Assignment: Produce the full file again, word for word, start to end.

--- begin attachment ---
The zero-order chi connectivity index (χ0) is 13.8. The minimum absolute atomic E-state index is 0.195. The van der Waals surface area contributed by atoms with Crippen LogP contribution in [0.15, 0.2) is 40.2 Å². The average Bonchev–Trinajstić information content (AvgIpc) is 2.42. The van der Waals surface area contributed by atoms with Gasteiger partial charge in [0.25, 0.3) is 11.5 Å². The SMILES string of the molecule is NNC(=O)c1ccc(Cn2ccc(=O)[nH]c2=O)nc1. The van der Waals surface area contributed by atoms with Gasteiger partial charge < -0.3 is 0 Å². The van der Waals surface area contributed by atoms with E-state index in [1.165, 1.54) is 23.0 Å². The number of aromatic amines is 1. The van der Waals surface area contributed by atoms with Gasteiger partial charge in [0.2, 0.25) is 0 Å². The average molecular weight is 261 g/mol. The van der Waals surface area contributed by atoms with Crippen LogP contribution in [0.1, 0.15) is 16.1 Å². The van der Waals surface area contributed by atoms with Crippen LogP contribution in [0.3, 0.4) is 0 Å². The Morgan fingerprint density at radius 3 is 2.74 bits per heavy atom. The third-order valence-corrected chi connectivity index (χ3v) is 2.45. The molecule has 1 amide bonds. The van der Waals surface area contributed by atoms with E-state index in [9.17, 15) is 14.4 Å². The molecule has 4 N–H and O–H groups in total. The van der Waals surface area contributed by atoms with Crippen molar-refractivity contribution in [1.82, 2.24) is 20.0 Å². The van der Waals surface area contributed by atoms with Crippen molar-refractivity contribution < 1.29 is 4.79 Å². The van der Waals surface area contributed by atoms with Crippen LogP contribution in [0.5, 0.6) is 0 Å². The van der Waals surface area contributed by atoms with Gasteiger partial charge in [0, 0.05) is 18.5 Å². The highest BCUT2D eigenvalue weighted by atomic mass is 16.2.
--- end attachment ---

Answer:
The zero-order chi connectivity index (χ0) is 13.8. The minimum absolute atomic E-state index is 0.195. The van der Waals surface area contributed by atoms with Crippen LogP contribution in [0.15, 0.2) is 40.2 Å². The average Bonchev–Trinajstić information content (AvgIpc) is 2.42. The van der Waals surface area contributed by atoms with Gasteiger partial charge in [0.25, 0.3) is 11.5 Å². The SMILES string of the molecule is NNC(=O)c1ccc(Cn2ccc(=O)[nH]c2=O)nc1. The van der Waals surface area contributed by atoms with Gasteiger partial charge < -0.3 is 0 Å². The van der Waals surface area contributed by atoms with E-state index in [1.165, 1.54) is 23.0 Å². The number of aromatic amines is 1. The van der Waals surface area contributed by atoms with Gasteiger partial charge in [0.2, 0.25) is 0 Å². The average molecular weight is 261 g/mol. The van der Waals surface area contributed by atoms with Crippen LogP contribution in [0.1, 0.15) is 16.1 Å². The van der Waals surface area contributed by atoms with Crippen LogP contribution in [0.3, 0.4) is 0 Å². The Morgan fingerprint density at radius 3 is 2.74 bits per heavy atom. The third-order valence-corrected chi connectivity index (χ3v) is 2.45. The molecule has 1 amide bonds. The van der Waals surface area contributed by atoms with E-state index in [9.17, 15) is 14.4 Å². The molecule has 4 N–H and O–H groups in total. The van der Waals surface area contributed by atoms with Crippen molar-refractivity contribution in [1.82, 2.24) is 20.0 Å². The van der Waals surface area contributed by atoms with Crippen molar-refractivity contribution < 1.29 is 4.79 Å². The van der Waals surface area contributed by atoms with Crippen LogP contribution in [0.5, 0.6) is 0 Å². The van der Waals surface area contributed by atoms with Gasteiger partial charge in [0, 0.05) is 18.5 Å². The highest BCUT2D eigenvalue weighted by atomic mass is 16.2.